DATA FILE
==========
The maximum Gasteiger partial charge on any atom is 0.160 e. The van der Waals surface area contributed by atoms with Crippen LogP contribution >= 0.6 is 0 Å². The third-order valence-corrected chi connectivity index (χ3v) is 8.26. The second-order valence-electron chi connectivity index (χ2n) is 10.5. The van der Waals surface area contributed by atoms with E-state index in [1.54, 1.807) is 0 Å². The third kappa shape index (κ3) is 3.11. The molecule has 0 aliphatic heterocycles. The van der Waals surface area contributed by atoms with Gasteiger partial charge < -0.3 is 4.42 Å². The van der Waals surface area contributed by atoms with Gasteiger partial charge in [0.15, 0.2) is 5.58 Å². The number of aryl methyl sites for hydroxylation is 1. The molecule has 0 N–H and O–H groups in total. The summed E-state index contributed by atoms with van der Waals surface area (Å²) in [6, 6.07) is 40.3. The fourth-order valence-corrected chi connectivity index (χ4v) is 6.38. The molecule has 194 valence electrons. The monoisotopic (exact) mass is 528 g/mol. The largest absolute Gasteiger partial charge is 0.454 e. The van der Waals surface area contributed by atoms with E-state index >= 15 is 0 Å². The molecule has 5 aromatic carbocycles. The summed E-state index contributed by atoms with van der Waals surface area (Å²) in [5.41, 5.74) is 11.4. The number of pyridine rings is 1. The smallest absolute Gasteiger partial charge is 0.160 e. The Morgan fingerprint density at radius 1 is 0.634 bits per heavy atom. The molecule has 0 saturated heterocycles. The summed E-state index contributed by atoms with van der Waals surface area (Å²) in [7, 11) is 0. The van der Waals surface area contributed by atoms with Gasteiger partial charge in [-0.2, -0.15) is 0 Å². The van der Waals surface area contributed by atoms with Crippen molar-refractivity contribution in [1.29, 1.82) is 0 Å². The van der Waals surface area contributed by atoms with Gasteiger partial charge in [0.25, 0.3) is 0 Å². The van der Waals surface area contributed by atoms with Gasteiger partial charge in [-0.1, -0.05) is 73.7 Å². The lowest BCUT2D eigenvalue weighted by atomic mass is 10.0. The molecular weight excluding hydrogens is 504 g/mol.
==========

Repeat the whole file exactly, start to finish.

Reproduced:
The maximum Gasteiger partial charge on any atom is 0.160 e. The van der Waals surface area contributed by atoms with Crippen LogP contribution >= 0.6 is 0 Å². The third-order valence-corrected chi connectivity index (χ3v) is 8.26. The second-order valence-electron chi connectivity index (χ2n) is 10.5. The van der Waals surface area contributed by atoms with E-state index in [1.54, 1.807) is 0 Å². The third kappa shape index (κ3) is 3.11. The molecule has 0 aliphatic heterocycles. The van der Waals surface area contributed by atoms with Gasteiger partial charge < -0.3 is 4.42 Å². The van der Waals surface area contributed by atoms with Gasteiger partial charge in [0.15, 0.2) is 5.58 Å². The number of aryl methyl sites for hydroxylation is 1. The molecule has 0 N–H and O–H groups in total. The summed E-state index contributed by atoms with van der Waals surface area (Å²) in [6, 6.07) is 40.3. The fourth-order valence-corrected chi connectivity index (χ4v) is 6.38. The molecule has 194 valence electrons. The monoisotopic (exact) mass is 528 g/mol. The largest absolute Gasteiger partial charge is 0.454 e. The van der Waals surface area contributed by atoms with E-state index >= 15 is 0 Å². The molecule has 5 aromatic carbocycles. The summed E-state index contributed by atoms with van der Waals surface area (Å²) in [5.41, 5.74) is 11.4. The number of pyridine rings is 1. The smallest absolute Gasteiger partial charge is 0.160 e. The Morgan fingerprint density at radius 1 is 0.634 bits per heavy atom. The molecule has 0 saturated heterocycles. The summed E-state index contributed by atoms with van der Waals surface area (Å²) in [7, 11) is 0. The van der Waals surface area contributed by atoms with Gasteiger partial charge in [-0.2, -0.15) is 0 Å². The van der Waals surface area contributed by atoms with Crippen molar-refractivity contribution in [1.29, 1.82) is 0 Å². The van der Waals surface area contributed by atoms with Gasteiger partial charge in [0.25, 0.3) is 0 Å². The van der Waals surface area contributed by atoms with Gasteiger partial charge in [-0.1, -0.05) is 73.7 Å². The lowest BCUT2D eigenvalue weighted by atomic mass is 10.0. The molecular weight excluding hydrogens is 504 g/mol.